Produced by former Gorillaz and Blur frontman Damon Albarn as well as XL Recordings founder Richard Russell, on Womack’s first album of new material since 1994’s Resurrection, to say he sounds reinvigorated would be an understatement. Albarn, and Russell’s careful but not overly cautious production work helps Womack stand front-and-center over trip-hoppy beats and beatific synths. Womack cries out on “Sweet Baby Mine” like a man reborn. The title track, meanwhile, begins elegiac, as Womack extols the virtue of forgiveness, before breaking into a steady, string-laden groove that lets Womack do his thing with minimal distraction. A duet with Lana del Rey, “Dayglo Reflection,” is a bit of young-meets-old fun, but it’s still classy, with del Rey’s sultry voice breaks nicely complementing Womack’s rough hues. The headturner here, though, is closer “Jubilee (Don’t Let Nobody Turn You Around).” Womack is on fire as he sings in terrifying ecstasy over a big, nasty synth groove. The album is an excellent restatement from one of rock’s great survivors, and gives Womack a brilliant new palette from which to paint.
Womack has a healthy discography of great material in addition to Bravest Man. Born and raised in Cleveland to a Baptist church family, where his father was both a minister and a musician, Womack began his career with the family band The Womack Brothers. After Sam Cooke discovered the band, signing them to his SAR Records, where they recorded gospel music before switching to secular soul and changing their name to The Valentinos. Womack co-wrote their 1964 hit, “It’s All Over Now,” which went on to be a No.1 hit as covered by The Rolling Stones. After Sam Cooke was shot and killed in December of 1964, The Valentinos broke up and Womack began his solo career.
He worked as a guitarist, playing for Aretha Franklin, and as a songwriter before releasing his frist solo record and one of his best, in 1968, with Fly Me to the Moon. Womack’s beautiful guitarwork matches powerful, gospel-tinged vocals across a psych-soul landscape. Songs like “Baby! You Oughta Think It Over” are emblematic of their time, but also sound like little else, due to Womack’s unique combination of talents. A meditative cover of The Mamas & The Papas' “California Dreamin’” was a hit.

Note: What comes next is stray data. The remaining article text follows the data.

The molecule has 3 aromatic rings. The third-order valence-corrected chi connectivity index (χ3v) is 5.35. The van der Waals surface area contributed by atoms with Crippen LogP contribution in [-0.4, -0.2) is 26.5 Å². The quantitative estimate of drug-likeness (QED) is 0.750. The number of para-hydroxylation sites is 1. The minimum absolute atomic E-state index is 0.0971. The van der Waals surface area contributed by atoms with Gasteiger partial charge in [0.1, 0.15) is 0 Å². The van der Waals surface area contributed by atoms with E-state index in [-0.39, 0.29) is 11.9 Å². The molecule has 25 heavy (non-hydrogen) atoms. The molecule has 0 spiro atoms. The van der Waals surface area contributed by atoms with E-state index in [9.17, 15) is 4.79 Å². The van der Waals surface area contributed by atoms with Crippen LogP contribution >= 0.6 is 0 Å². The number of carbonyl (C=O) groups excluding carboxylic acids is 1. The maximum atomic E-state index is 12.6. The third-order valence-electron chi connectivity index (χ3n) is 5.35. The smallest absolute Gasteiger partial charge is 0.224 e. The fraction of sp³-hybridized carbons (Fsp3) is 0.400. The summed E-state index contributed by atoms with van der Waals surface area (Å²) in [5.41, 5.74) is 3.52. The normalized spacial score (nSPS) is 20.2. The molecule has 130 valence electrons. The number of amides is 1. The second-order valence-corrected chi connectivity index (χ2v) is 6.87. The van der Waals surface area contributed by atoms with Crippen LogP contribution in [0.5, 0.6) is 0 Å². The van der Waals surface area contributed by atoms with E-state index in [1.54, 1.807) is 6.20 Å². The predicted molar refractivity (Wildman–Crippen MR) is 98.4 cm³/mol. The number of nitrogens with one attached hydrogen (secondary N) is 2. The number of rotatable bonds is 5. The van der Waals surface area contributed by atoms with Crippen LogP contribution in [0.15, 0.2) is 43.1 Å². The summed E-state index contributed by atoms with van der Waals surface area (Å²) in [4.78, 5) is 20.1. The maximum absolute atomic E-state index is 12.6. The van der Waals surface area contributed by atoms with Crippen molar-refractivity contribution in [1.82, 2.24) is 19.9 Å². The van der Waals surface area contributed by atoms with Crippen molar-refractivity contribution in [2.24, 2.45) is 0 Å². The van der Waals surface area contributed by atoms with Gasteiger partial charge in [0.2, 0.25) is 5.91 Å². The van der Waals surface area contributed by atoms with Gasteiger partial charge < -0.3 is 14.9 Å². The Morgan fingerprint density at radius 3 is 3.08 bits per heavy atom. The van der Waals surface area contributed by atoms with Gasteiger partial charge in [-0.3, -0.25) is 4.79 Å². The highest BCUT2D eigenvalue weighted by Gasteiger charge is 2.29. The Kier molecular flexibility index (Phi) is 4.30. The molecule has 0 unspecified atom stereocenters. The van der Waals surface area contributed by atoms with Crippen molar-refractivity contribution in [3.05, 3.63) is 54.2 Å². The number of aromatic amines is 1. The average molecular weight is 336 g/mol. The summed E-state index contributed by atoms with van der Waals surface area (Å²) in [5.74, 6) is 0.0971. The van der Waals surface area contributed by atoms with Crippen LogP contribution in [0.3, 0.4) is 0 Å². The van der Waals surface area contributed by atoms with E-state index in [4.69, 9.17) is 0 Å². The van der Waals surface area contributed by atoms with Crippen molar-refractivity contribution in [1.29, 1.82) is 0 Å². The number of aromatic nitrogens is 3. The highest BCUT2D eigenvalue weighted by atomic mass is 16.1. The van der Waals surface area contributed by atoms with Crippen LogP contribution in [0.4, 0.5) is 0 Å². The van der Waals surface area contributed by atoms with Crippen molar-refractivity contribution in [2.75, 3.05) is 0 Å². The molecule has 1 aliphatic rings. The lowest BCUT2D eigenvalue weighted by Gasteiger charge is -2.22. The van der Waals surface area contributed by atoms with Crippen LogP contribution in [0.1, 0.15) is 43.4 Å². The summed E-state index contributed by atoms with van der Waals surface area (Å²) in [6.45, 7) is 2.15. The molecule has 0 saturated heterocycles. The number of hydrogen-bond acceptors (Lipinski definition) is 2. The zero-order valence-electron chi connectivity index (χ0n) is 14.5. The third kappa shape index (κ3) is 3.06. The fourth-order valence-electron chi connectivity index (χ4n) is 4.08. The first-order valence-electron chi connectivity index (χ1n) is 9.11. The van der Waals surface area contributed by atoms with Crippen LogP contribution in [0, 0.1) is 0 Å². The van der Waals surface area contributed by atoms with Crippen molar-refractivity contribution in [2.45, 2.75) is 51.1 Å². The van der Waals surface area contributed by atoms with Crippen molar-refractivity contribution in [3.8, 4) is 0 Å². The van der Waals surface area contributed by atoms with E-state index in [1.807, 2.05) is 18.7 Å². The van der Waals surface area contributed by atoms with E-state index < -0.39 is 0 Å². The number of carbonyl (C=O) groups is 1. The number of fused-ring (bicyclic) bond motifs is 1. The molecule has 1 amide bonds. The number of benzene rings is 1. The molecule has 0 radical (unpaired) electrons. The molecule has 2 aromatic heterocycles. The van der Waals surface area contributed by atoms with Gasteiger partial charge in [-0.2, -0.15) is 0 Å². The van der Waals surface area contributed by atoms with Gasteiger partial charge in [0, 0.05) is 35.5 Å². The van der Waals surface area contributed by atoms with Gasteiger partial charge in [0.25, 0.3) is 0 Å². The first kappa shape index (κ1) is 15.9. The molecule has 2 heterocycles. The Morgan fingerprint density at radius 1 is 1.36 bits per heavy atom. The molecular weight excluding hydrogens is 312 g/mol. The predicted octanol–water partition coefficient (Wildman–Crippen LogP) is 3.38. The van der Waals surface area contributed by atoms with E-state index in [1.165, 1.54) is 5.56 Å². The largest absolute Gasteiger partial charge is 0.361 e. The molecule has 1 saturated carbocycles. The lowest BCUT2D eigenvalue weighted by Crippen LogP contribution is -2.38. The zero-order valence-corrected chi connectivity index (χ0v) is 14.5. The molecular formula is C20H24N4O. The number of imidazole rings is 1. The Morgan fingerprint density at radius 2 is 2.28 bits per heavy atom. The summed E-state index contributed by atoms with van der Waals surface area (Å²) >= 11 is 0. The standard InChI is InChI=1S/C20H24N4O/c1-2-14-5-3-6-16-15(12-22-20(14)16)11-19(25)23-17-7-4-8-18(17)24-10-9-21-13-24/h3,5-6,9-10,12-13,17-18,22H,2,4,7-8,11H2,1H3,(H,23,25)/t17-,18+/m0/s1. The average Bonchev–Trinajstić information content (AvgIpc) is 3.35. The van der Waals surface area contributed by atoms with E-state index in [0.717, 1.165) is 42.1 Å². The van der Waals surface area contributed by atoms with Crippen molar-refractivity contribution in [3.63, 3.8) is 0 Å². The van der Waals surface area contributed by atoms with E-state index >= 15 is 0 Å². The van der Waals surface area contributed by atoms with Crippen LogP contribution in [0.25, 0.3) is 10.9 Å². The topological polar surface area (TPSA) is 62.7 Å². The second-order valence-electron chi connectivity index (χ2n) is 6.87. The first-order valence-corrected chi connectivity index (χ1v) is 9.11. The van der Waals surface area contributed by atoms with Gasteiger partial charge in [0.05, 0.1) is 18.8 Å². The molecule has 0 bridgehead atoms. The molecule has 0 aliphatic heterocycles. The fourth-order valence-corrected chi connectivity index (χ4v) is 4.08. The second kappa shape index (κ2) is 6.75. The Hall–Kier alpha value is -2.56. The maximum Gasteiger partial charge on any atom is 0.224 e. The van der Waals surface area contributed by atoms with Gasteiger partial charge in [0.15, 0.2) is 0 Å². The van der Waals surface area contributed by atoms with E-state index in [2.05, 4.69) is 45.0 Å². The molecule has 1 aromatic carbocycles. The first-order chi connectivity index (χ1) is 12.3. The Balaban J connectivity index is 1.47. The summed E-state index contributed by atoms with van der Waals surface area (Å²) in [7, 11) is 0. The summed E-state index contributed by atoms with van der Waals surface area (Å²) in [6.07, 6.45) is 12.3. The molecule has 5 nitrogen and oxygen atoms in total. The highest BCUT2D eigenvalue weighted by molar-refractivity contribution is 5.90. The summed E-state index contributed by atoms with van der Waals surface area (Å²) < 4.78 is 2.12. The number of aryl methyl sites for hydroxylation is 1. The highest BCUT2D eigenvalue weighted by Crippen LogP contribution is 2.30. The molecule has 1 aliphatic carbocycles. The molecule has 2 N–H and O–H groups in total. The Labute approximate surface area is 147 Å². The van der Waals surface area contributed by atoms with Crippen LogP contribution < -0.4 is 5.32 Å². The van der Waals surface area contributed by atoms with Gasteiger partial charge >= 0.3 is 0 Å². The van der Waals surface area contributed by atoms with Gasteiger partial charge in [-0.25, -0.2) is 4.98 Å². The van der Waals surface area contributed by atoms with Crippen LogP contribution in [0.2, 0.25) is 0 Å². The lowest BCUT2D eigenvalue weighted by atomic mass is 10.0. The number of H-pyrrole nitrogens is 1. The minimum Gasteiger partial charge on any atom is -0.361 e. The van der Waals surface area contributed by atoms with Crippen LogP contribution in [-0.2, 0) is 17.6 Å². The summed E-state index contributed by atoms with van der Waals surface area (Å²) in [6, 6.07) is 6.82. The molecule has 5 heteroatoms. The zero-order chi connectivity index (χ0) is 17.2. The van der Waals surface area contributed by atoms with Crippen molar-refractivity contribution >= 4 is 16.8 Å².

Later, in the early ’70s a pair of electric soul records, Communication and Understanding, cemented Womack’s place as an inimitable artist who could combine elements of gospel, soul, funk and rock — Understanding features a beautiful cover of The Beatles’ “And I Love Her” and the countrified soul of “Harry Hippie.” 1973’ The Facts of Life featured bold covers — namely “Natural Man,” his take on “You Make Me Feel Like a Natural Woman,” and a buoyant and acidic “Nobody Wants You When You’re Down and Out” — plus his trademark sermon-like delivery of lessons on life, love and faith, on songs like “If You Can’t Give Her Love, Give Her Up.” Also in the early ’70s, Womack recorded the soundtrack to blaxploitation film Across 110th Street, the title track of which also was used in the opening scene of Quentin Tarantino’s Jackie Brown. And the AM Gold of Lookin’ For a Love Again’s “Lookin’ for a Love,” a re-recording of a Valentinos song, provided Womack with his biggest hit yet.
The latter half of Womack’s career was more troubled, as was his personal life, facing addiction and most recently colon cancer. The ’80s saw a pair of albums, the lite jazzy soul of The Poet and the more standards-y The Poet II, with contrubtions from Patti LaBelle, but his career had mostly been quiet over the past couple of decades. Now cancer-free, following a successful surgery, Womack’s return with The Bravest Man in the Universe is one of the more remarkable tales of survival and resurgence in pop history. Check out some of Womack’s albums Amoeba has to offer.
Best of the Last Soul Man
Fly Me to the Moon/My Prescription
The Poet I & II